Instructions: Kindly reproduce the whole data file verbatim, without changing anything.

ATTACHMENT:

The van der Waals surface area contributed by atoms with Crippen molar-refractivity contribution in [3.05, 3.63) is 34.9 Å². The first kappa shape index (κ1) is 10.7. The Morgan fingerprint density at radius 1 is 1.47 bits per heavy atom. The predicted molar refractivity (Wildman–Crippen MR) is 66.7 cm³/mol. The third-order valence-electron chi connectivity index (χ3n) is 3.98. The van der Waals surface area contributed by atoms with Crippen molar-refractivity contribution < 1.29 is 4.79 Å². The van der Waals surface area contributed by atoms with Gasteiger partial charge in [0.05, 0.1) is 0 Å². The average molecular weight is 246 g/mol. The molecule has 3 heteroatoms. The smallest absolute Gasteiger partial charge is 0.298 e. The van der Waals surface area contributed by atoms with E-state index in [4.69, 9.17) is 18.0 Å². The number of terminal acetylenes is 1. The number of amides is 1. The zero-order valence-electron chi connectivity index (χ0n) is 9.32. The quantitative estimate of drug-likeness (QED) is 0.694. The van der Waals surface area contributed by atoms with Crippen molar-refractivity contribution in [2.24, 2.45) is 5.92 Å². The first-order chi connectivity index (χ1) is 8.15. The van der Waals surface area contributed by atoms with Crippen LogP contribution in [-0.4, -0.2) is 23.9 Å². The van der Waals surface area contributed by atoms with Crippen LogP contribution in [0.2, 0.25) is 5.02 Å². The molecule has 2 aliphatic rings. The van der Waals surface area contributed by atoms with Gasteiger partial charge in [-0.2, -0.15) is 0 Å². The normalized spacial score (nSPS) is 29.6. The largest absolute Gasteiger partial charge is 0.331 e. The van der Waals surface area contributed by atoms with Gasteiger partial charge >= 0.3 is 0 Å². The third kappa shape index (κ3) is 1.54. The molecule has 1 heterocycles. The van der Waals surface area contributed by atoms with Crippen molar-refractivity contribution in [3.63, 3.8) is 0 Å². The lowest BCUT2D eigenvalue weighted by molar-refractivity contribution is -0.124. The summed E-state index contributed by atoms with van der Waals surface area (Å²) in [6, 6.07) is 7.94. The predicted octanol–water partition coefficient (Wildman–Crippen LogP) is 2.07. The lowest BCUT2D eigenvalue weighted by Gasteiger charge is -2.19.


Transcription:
The van der Waals surface area contributed by atoms with Crippen molar-refractivity contribution in [3.05, 3.63) is 34.9 Å². The first kappa shape index (κ1) is 10.7. The Morgan fingerprint density at radius 1 is 1.47 bits per heavy atom. The predicted molar refractivity (Wildman–Crippen MR) is 66.7 cm³/mol. The third-order valence-electron chi connectivity index (χ3n) is 3.98. The van der Waals surface area contributed by atoms with Crippen molar-refractivity contribution < 1.29 is 4.79 Å². The van der Waals surface area contributed by atoms with Gasteiger partial charge in [0.05, 0.1) is 0 Å². The average molecular weight is 246 g/mol. The molecule has 3 heteroatoms. The smallest absolute Gasteiger partial charge is 0.298 e. The van der Waals surface area contributed by atoms with E-state index in [4.69, 9.17) is 18.0 Å². The number of terminal acetylenes is 1. The number of amides is 1. The zero-order valence-electron chi connectivity index (χ0n) is 9.32. The quantitative estimate of drug-likeness (QED) is 0.694. The van der Waals surface area contributed by atoms with Crippen molar-refractivity contribution in [2.24, 2.45) is 5.92 Å². The first-order chi connectivity index (χ1) is 8.15. The van der Waals surface area contributed by atoms with Crippen LogP contribution in [-0.4, -0.2) is 23.9 Å². The van der Waals surface area contributed by atoms with Crippen LogP contribution in [0.2, 0.25) is 5.02 Å². The molecule has 2 aliphatic rings. The van der Waals surface area contributed by atoms with Gasteiger partial charge in [-0.2, -0.15) is 0 Å². The normalized spacial score (nSPS) is 29.6. The largest absolute Gasteiger partial charge is 0.331 e. The van der Waals surface area contributed by atoms with Gasteiger partial charge >= 0.3 is 0 Å². The third kappa shape index (κ3) is 1.54. The molecule has 1 heterocycles. The van der Waals surface area contributed by atoms with Crippen molar-refractivity contribution in [3.63, 3.8) is 0 Å². The lowest BCUT2D eigenvalue weighted by molar-refractivity contribution is -0.124. The summed E-state index contributed by atoms with van der Waals surface area (Å²) in [6, 6.07) is 7.94. The predicted octanol–water partition coefficient (Wildman–Crippen LogP) is 2.07. The lowest BCUT2D eigenvalue weighted by Gasteiger charge is -2.19.